AMSTERDAM, Aug. 18, 2015 /PRNewswire/ -- The annual Postcode Lottery Green Challenge, hosted by the Dutch Postcode Lottery, announced five green start-ups still in the running to win the grand prize of 500,000 euro (approximately $535,000 USD) for their sustainability business plans. Among the five are two U.S. based start-ups, Muufri and Evrnu. Other start-ups include Ooho! from the United Kingdom and two start-ups from the Netherlands, Land Life Company and Fleet Cleaner.
On September 10, the five finalists will present their green business plans in front of an international panel of experts in Amsterdam, chaired by Steve Howard, chief sustainability officer of the IKEA Group. The winner will receive 500,000 euro to bring his or her product or service to market, while the runner-up will receive 200,000 euro (approximately $222,600 USD).
Now in its ninth year, the Postcode Lottery Green Challenge seeks to support innovative products or services aimed at reducing carbon dioxide emissions and other greenhouse gases. This year, a total of 271 entrepreneurs from 56 countries submitted their green business plans to participate in the Challenge.
- Jurriaan Ruys (47, Amsterdam, The Netherlands): Land Life Company
Afforestation of dryland – 45 percent of the earth's land surface – has been found to be a key weapon against climate change. But many dryland soils have been degraded by deforestation and mismanagement, making it hard for new trees to survive and flourish. This biodegradable Cocoon incubator helps to address this problem by providing seedlings with water and shelter and then decomposing them into substrate with no irrigation or maintenance needed.
- Cornelis de Vet (26, The Hague, The Netherlands): Fleet Cleaner
Fleet Cleaner's robots remove slime, algae and barnacles from ships' hulls in port without damaging antifouling coatings. Unlike its competitors, it cleans above and below the waterline and collects the materials it removes, protecting local ecosystems. The company also plans to use the fouling as biomass fuel. Regular removal of fouling reduces ships' fuel consumption, cutting carbon dioxide emissions by 5 percent.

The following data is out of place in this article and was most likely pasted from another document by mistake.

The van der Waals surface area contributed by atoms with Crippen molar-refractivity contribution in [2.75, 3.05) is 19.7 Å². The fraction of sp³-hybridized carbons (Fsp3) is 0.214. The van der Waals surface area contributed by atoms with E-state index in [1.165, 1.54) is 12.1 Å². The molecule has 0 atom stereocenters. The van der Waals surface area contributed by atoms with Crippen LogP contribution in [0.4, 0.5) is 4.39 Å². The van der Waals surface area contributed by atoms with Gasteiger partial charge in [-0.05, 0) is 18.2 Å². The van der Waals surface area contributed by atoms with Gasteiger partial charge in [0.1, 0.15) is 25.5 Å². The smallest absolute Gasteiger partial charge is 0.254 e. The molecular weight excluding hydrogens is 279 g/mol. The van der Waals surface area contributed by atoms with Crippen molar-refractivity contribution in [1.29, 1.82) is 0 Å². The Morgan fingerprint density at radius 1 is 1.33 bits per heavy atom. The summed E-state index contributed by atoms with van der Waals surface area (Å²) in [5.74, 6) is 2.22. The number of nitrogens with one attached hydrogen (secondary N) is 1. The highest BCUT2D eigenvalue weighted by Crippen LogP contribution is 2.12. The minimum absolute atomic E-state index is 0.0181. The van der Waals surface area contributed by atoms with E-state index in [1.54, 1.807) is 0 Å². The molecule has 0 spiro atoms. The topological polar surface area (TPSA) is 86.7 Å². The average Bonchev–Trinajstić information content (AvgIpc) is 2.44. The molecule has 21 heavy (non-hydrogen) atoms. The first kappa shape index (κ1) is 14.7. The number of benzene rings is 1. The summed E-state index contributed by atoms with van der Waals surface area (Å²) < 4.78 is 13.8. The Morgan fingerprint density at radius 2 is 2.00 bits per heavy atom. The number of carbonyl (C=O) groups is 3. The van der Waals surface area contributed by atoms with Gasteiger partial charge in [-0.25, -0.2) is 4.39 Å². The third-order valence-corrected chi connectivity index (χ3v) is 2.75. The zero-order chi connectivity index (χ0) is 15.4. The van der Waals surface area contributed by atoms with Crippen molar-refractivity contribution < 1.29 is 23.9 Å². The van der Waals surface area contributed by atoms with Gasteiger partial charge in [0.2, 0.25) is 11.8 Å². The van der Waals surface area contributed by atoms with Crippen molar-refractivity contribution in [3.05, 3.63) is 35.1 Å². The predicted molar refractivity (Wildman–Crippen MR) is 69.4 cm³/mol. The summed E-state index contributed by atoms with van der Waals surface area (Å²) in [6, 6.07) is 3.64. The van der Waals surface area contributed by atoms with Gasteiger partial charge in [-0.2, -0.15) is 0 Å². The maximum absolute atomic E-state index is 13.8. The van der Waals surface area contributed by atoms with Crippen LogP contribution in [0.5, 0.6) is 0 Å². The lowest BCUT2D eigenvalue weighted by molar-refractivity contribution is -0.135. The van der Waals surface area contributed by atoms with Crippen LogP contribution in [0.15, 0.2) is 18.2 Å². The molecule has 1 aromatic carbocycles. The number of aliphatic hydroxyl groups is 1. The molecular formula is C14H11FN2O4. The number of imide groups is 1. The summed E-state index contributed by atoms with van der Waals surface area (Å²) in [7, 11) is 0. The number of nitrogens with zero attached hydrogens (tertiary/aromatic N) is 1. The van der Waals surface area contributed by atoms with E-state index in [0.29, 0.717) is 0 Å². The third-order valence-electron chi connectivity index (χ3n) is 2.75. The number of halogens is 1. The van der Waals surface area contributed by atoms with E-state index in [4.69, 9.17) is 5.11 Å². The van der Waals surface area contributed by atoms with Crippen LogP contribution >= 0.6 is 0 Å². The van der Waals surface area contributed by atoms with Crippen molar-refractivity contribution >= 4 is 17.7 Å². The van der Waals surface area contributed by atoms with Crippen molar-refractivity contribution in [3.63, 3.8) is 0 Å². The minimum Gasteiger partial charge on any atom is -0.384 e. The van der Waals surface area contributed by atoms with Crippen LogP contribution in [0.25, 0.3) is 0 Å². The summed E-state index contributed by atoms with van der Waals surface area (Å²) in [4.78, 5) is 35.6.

- Stacy Flynn (41, Seattle, USA): Evrnu
Given that cotton production can be resource-intensive and harmful to the environment, Evrnu's technology employs a cradle-to-cradle method that enables the full recycling of post-consumer cotton clothing, while reducing emissions. It cleans, breaks down and re-dyes clothing fibers to turn them into premium renewable material. Additionally, the new fibers can be engineered to meet custom specifications.
- Ryan Pandya (23, Menlo Park, USA): Muufri
Muufri's unique process for "brewing" milk could address some of the issues associated with commercial dairy farming, eliminating huge amounts of greenhouse gas emissions as well as animal suffering. The company has identified the necessary proteins, fats, vitamins and minerals found in dairy products to blend the milk of the future. A preliminary life-cycle assessment indicates that Muufri's technique generates 35 to 65 percent fewer greenhouse gas emissions than dairy farming. It also requires much less energy, water and land – and, of course, no animals to produce.
- Rodrigo Garcia Gonzalez (30, London, United Kingdom): Ooho!
Ooho!'s cheap and biodegradable packaging for water takes inspiration from fruit skins. The concept involves a culinary technique known as spherification, where the packaging features a double skin that keeps one layer clean and edible. Packaging can be done on a small scale at local factories, minimizing the emissions that stem from transportation. If Ooho! replaced all plastic bottles, it could potentially cut carbon dioxide emissions from this sector by an estimated 80 percent.
For more information:
- Click here to find out more about the members of the international jury of experts who will be judging at the finale of the Postcode Lottery Green Challenge 2015.
- More information about the competition can be found on www.greenchallenge.info.
About the Postcode Lottery Green Challenge
In contribution to a greener world, the Dutch Postcode Lottery has organised the annual Postcode Lottery Green Challenge since 2007. It is the largest annual international competition in the field of sustainability innovation. All participants must submit a detailed business plan, meeting several criteria, for assessment by a preliminary jury. Meanwhile, winners from previous editions have successfully developed their innovative products thanks to the publicity and network of the Postcode Lottery Green Challenge. In 2014, British entrepreneur Arthur Kay won €500,000 for his business Bio-bean, which converts coffee grounds into biofuels: biodiesel and combustible bio pellets.
SOURCE Dutch Postcode Lottery